The Thompson Rivers University Students’ Union is refusing to put students forward for appointment to the senate appeals committee, the body that hears student grade appeals and complaints, over concerns that the process is unfair and inconsistent.
In the past, TRUSU’s student caucus has been asked to put forward student representatives to fill the position. But now, TRUSU executive director Nathan Lane says that they will no longer respond to those requests.
To appeal a grade, a student must first try to resolve the issue with his professor. If that isn’t successful, however, the student can pursue a hearing before the senate appeals committee, which consists of two faculty representatives, two student representatives and the committee chair. Students and faculty are drawn from a committee membership roster that includes faculty from a variety of departments and is supposed to include students from a variety of departments, as well.
Lane has watched a number of appeals from up close. Through TRUSU, he serves as the member’s advocate, a kind of guide in the process that advises students and prepares them for their appeal hearing. He helps students fill out forms, helps determine which questions they should ask and will sit with them at their appeal, although he isn’t allowed to speak at the hearings.
The main issues for Lane are a lack of consistency in the process, no adherence to the principles of natural justice, no rules for evidence and a lack of training for the included parties.
“I can’t imagine anyone who would participate in this process and not recognize that there are serious problems that need to be addressed,” Lane said.
To provide an example of the issues, Lane talked about how evidence is handled in hearings and how accusations that seem indefensible can be brought up in hearings.
“In numerous appeals that I’ve participated in, evidence that a student may have committed plagiarism would be that a faculty member would come in and say ‘John Smith has been in two of my classes and did only mediocre, and therefore I would find it hard to believe that John Smith got an 80,’” Lane said.
“There’s no bar for evidence.”
Lane also said that witnesses are often called before the committee without even knowing what they’re going to be testifying about.
Another issue on the table is the lack of training. Faculty and student representatives hearing a student’s case only receive a binder full of information that has been collected and reviewed by the student affairs office and the university registrar, and the rest is up to them.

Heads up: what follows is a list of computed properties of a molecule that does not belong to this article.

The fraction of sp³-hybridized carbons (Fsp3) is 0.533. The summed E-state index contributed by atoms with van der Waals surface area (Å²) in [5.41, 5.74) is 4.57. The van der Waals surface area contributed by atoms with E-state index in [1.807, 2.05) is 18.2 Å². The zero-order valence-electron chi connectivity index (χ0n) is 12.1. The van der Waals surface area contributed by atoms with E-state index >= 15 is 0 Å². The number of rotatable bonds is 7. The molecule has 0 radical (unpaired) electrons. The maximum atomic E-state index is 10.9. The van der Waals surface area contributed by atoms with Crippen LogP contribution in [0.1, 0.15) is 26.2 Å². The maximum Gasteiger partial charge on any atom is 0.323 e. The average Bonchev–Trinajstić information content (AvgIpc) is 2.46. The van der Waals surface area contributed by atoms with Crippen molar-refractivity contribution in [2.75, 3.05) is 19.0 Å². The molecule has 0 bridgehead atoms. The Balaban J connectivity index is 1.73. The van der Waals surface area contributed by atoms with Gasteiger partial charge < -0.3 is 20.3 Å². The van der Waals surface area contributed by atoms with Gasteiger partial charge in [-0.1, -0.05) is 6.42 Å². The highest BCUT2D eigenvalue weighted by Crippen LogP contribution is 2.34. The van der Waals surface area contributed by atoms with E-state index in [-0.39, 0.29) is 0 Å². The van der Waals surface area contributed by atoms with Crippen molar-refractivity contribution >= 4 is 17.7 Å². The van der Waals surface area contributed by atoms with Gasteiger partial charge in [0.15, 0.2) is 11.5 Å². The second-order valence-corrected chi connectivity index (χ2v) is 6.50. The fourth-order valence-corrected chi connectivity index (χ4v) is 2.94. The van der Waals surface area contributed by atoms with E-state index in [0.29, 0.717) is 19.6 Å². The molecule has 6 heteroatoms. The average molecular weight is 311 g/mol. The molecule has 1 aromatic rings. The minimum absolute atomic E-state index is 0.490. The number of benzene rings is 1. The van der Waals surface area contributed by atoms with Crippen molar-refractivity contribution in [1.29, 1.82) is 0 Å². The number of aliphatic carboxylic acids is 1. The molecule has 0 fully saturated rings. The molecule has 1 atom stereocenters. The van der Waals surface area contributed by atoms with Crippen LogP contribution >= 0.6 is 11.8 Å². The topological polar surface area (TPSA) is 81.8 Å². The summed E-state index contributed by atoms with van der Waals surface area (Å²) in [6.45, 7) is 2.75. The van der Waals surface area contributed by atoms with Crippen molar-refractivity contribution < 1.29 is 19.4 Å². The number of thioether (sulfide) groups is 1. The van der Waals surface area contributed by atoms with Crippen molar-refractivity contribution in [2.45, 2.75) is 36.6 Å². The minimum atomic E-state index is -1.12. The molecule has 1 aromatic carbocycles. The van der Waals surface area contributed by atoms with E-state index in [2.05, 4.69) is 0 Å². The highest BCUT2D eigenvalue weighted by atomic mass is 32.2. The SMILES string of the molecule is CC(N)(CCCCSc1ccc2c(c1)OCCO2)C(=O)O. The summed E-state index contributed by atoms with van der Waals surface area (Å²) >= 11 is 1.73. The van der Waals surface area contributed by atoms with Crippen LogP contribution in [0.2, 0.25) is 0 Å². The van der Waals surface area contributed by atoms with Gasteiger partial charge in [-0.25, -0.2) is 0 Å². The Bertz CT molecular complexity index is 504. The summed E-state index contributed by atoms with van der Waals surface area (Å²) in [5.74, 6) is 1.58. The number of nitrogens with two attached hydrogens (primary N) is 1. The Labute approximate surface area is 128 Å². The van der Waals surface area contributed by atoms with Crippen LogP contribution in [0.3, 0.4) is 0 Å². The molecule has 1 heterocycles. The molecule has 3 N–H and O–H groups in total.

Michael Bluhm, associate vice-president strategic enrolment and university registrar, said “It’s tricky,” when it comes to training.
Bluhm also sits as the chair of the appeals committee.
“If you consider the hearing panel. Is it a panel of lawyers? Is it a panel of trained judicial administrators? Or is it more aligned with, say, a jury? The idea of a jury is that they are unbiased, they are untrained, they are the public view,” Bluhm said.
“The idea of a panel is that it is people that are engaged in the same kind of activity at the institution, whether it’s providing education or receiving education, and to have their own opinions about that.”
But if you ask Lane, the stakes are too high to not train those who hear a student’s case.
“At stake in an appeal is often somebody’s academic future. There is not a single moment of training provided to people who sit on the panel about procedural fairness, about natural justice, about issues of evidence,” Lane said.
As for evidence, Bluhm said he doesn’t see the issue, and that evidence presented, even if it’s hearsay, should be given to committee members for a hearing.
“It’s not going to be filtered out from getting to the panel, but at the panel hearing, the panel of course, should be diligent enough to say ‘Okay, this is a claim, where’s the evidence?’” Bluhm said.
“I, as chair, would have some accountability in making sure that the panel is taking into consideration the validity of the information before them.”
Policies at TRU are given a review date when they are approved by senate. ED 4-0, the policy that covers student academic appeals, was to come under review in April 2016.
By the nature of his position, as university registrar and chair of the appeals committee, Bluhm will be involved in the review of the policy, but didn’t comment on the progress of addressing issues raised by TRUSU.
“I don’t think it’s far enough along in that review,” he said.
When asked if he’d be willing to consider the issues brought forward by TRUSU, Bluhm said he would.
“That’s the point of a review, to make sure that you’ve got a working policy that outlines a procedure that is intended to ensure fairness and equity and ensure unbiased opinions and decisions,” Bluhm said.
“We absolutely have to be open to look at how that policy is serving the current needs and situations.”
He added that the coming consultation will “certainly involve” TRUSU and other groups on campus, like faculty and the office of student affairs, and noted that any changes must be “meaningful and suit everyone’s needs.”
Until the policy is reviewed and changes are implemented, however, Lane said that TRUSU won’t be responding to requests for students.
“Until the institution can demonstrate that this process is improved, that it has training, that it has regulations, that it has oversight from institutional staff who are supporting and resourcing it … we are not going to be subjecting student representatives to participate in that.”